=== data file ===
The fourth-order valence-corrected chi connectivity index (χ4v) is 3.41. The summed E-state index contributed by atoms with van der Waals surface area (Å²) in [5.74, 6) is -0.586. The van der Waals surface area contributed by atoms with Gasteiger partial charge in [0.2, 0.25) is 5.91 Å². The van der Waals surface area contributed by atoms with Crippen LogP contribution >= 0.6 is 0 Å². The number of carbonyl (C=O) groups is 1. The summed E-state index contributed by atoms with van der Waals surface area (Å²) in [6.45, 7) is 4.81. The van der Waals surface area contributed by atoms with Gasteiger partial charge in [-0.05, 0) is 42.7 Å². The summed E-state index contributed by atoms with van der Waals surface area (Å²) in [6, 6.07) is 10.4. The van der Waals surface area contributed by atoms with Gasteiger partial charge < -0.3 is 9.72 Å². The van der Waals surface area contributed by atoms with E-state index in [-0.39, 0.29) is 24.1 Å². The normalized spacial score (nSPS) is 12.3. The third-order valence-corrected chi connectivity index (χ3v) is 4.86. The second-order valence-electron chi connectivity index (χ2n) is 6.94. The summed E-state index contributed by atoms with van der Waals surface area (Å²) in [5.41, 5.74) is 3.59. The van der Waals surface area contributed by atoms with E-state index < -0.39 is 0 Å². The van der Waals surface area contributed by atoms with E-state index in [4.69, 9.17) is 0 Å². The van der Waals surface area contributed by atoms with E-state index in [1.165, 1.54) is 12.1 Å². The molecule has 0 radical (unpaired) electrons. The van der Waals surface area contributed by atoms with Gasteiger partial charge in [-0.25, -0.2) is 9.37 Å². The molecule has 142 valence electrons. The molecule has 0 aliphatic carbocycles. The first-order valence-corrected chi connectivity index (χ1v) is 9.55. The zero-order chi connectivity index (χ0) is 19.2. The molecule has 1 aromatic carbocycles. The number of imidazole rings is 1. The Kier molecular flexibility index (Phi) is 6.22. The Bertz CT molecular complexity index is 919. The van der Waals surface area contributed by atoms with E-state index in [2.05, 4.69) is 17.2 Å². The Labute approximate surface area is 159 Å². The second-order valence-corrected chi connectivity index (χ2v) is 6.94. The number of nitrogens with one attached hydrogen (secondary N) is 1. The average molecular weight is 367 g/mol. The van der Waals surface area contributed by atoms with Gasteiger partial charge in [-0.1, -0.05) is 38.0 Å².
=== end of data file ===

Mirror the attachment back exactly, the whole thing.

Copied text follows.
The fourth-order valence-corrected chi connectivity index (χ4v) is 3.41. The summed E-state index contributed by atoms with van der Waals surface area (Å²) in [5.74, 6) is -0.586. The van der Waals surface area contributed by atoms with Gasteiger partial charge in [0.2, 0.25) is 5.91 Å². The van der Waals surface area contributed by atoms with Crippen LogP contribution >= 0.6 is 0 Å². The number of carbonyl (C=O) groups is 1. The summed E-state index contributed by atoms with van der Waals surface area (Å²) in [6.45, 7) is 4.81. The van der Waals surface area contributed by atoms with Gasteiger partial charge in [-0.05, 0) is 42.7 Å². The summed E-state index contributed by atoms with van der Waals surface area (Å²) in [6, 6.07) is 10.4. The van der Waals surface area contributed by atoms with Gasteiger partial charge < -0.3 is 9.72 Å². The van der Waals surface area contributed by atoms with E-state index in [-0.39, 0.29) is 24.1 Å². The normalized spacial score (nSPS) is 12.3. The third-order valence-corrected chi connectivity index (χ3v) is 4.86. The second-order valence-electron chi connectivity index (χ2n) is 6.94. The summed E-state index contributed by atoms with van der Waals surface area (Å²) in [5.41, 5.74) is 3.59. The van der Waals surface area contributed by atoms with E-state index < -0.39 is 0 Å². The van der Waals surface area contributed by atoms with E-state index in [4.69, 9.17) is 0 Å². The van der Waals surface area contributed by atoms with E-state index in [1.165, 1.54) is 12.1 Å². The molecule has 0 radical (unpaired) electrons. The van der Waals surface area contributed by atoms with Gasteiger partial charge in [-0.25, -0.2) is 9.37 Å². The molecule has 142 valence electrons. The molecule has 0 aliphatic carbocycles. The first-order valence-corrected chi connectivity index (χ1v) is 9.55. The zero-order chi connectivity index (χ0) is 19.2. The molecule has 1 aromatic carbocycles. The number of imidazole rings is 1. The Kier molecular flexibility index (Phi) is 6.22. The Bertz CT molecular complexity index is 919. The van der Waals surface area contributed by atoms with E-state index in [2.05, 4.69) is 17.2 Å². The Labute approximate surface area is 159 Å². The second-order valence-corrected chi connectivity index (χ2v) is 6.94. The number of nitrogens with one attached hydrogen (secondary N) is 1. The average molecular weight is 367 g/mol. The van der Waals surface area contributed by atoms with Gasteiger partial charge in [-0.1, -0.05) is 38.0 Å².